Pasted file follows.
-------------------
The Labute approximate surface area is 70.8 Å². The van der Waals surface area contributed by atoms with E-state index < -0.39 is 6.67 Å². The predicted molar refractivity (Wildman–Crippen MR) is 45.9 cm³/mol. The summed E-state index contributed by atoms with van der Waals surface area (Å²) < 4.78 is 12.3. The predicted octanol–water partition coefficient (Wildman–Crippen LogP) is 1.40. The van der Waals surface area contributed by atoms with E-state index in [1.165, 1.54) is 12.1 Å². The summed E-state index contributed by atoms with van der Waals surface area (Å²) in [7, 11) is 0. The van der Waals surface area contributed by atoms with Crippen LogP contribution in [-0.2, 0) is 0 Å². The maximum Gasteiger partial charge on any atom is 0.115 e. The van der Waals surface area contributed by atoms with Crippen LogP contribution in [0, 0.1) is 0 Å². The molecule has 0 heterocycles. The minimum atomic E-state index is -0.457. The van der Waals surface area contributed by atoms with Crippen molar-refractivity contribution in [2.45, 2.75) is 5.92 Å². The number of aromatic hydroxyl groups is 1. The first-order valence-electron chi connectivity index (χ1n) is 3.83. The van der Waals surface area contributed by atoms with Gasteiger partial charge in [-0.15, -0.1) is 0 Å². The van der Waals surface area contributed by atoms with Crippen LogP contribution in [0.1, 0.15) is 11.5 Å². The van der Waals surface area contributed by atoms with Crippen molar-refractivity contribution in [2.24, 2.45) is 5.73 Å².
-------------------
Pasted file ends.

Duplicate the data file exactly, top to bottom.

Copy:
The Labute approximate surface area is 70.8 Å². The van der Waals surface area contributed by atoms with E-state index < -0.39 is 6.67 Å². The predicted molar refractivity (Wildman–Crippen MR) is 45.9 cm³/mol. The summed E-state index contributed by atoms with van der Waals surface area (Å²) < 4.78 is 12.3. The predicted octanol–water partition coefficient (Wildman–Crippen LogP) is 1.40. The van der Waals surface area contributed by atoms with E-state index in [1.165, 1.54) is 12.1 Å². The summed E-state index contributed by atoms with van der Waals surface area (Å²) in [7, 11) is 0. The van der Waals surface area contributed by atoms with Crippen LogP contribution in [-0.2, 0) is 0 Å². The maximum Gasteiger partial charge on any atom is 0.115 e. The van der Waals surface area contributed by atoms with Crippen LogP contribution in [0, 0.1) is 0 Å². The molecule has 0 heterocycles. The minimum atomic E-state index is -0.457. The van der Waals surface area contributed by atoms with Crippen molar-refractivity contribution in [2.45, 2.75) is 5.92 Å². The number of aromatic hydroxyl groups is 1. The first-order valence-electron chi connectivity index (χ1n) is 3.83. The van der Waals surface area contributed by atoms with Gasteiger partial charge in [-0.15, -0.1) is 0 Å². The van der Waals surface area contributed by atoms with Crippen LogP contribution in [0.1, 0.15) is 11.5 Å². The van der Waals surface area contributed by atoms with Crippen molar-refractivity contribution in [2.24, 2.45) is 5.73 Å².